But that doesn't mean players like Vaakanainen, Zboril and Lauzon won't get a long look, especially with the Bruins needing to field two squads for half of training camp, with one group off to play two preseason games against the Calgary Flames in China and one left behind at home.

Zboril was selected No. 13 in the 2015 NHL Draft, the first of three consecutive picks for the Bruins. The 21-year-old had 19 points (four goals, 15 assists) in 68 games this season with Providence of the American Hockey League. Lauzon, also 21, was a second-round pick (No. 52) in that draft. He was a teammate of Zboril's in Providence, with seven points (one goal, six assists) in 52 games.

"I think with where they were drafted, their potential is as top-four guys," Bruins director of player development Jamie Langenbrunner said. "That's where they are projected to be. When they'll get there, nobody knows. We're not in a rush. We're worried about just building them along and they'll get there when it's their time."

Video: Billy Jaffe on the Bruins' offseason plans

In the meantime, it's the job of Sweeney and Langenbrunner and the Bruins to manage their expectations and to aid their development and, if they're ready, to spot that readiness.

"I think that sometimes when you feel like it, you look at a roster and you go, 'Well, where's the job for me?'" Langenbrunner said. "Letting them know that there is a plan if they continue to progress to have that opportunity. I think we've proven that in the way our lineup has shifted the last few years with a lot of young players getting a chance."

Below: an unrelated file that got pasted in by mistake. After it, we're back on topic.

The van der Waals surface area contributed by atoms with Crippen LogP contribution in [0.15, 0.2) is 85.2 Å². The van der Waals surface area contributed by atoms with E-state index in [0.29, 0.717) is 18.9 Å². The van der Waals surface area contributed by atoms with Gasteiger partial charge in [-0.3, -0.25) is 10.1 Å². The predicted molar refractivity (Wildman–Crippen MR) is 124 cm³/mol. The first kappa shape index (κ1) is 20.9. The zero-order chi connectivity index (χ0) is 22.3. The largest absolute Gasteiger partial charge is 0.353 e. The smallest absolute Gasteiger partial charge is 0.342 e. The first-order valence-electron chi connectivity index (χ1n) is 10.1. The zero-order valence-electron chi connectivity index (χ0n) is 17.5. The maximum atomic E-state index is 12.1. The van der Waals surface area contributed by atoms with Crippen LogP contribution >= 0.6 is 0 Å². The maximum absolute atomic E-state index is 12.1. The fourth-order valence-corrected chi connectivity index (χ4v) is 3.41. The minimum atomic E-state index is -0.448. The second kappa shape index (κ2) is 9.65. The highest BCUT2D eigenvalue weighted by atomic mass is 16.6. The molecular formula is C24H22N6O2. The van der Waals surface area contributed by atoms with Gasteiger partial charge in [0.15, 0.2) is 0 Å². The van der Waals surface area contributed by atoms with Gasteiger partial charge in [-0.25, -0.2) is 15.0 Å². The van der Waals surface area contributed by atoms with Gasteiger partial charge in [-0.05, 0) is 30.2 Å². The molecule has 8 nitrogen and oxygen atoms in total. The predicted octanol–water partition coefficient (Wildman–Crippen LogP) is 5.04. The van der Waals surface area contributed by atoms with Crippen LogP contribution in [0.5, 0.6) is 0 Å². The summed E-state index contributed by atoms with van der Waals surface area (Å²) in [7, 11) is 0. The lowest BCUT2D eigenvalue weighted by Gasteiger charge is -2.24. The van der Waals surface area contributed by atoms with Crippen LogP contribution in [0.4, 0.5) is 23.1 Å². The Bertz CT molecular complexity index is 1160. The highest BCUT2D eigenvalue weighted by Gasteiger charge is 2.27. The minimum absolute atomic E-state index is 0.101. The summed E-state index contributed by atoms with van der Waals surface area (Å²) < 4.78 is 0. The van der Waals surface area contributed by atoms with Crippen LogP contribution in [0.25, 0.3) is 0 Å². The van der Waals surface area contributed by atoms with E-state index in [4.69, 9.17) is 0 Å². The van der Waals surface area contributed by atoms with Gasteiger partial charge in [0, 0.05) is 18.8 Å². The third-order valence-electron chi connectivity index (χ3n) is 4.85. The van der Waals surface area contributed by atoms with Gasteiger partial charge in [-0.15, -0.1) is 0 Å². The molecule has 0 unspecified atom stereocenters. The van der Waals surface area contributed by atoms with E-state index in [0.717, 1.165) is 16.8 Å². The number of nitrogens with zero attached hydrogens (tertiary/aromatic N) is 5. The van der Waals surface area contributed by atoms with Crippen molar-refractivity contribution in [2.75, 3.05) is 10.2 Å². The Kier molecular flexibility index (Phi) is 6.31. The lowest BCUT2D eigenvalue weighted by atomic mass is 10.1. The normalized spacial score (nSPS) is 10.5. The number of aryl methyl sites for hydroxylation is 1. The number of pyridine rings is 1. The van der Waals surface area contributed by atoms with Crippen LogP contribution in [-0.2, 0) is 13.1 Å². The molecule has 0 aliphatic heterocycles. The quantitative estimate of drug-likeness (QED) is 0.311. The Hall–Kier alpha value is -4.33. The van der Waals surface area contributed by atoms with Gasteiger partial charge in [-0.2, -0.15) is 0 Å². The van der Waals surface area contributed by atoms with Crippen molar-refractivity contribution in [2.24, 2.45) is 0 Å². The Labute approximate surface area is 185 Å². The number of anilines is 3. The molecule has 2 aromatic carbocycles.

For Vaakanainen, who played last season for SaiPa of Liiga, Finland's top pro league, this has been a year of development. He spent training camp with Finland ahead of the IIHF World Championship and though he did not earn a spot, he believes it was crucial in his push to make the jump to North America, either with the Bruins or with Providence.

"I had a great four weeks with the men's national team after the season, gave me a lot of confidence playing against a lot of NHL guys," Vaakanainen said. "Without those games, I wouldn't be as confident as I am right now. But right now I feel really confident, that I can do the jump."

That is exactly the hope.

"We really think it's time for him to take the next step," Sweeney said. "We're excited. He's a great-skating mobile defenseman, puck mover. Offensive blueline is an area where we want to continue to see him grow and get more confident to spread his wings in that area. And we're going to give him the right opportunity, so we're excited to have him."

They will all get that opportunity. They will all get the chance to prove they belong. And even with his established players, even with a seemingly settled left side of his defense, Sweeney would be glad to see them take advantage.

If Vaakanainen can do it -- or Zboril or Lauzon -- it would be the best kind of problem to have.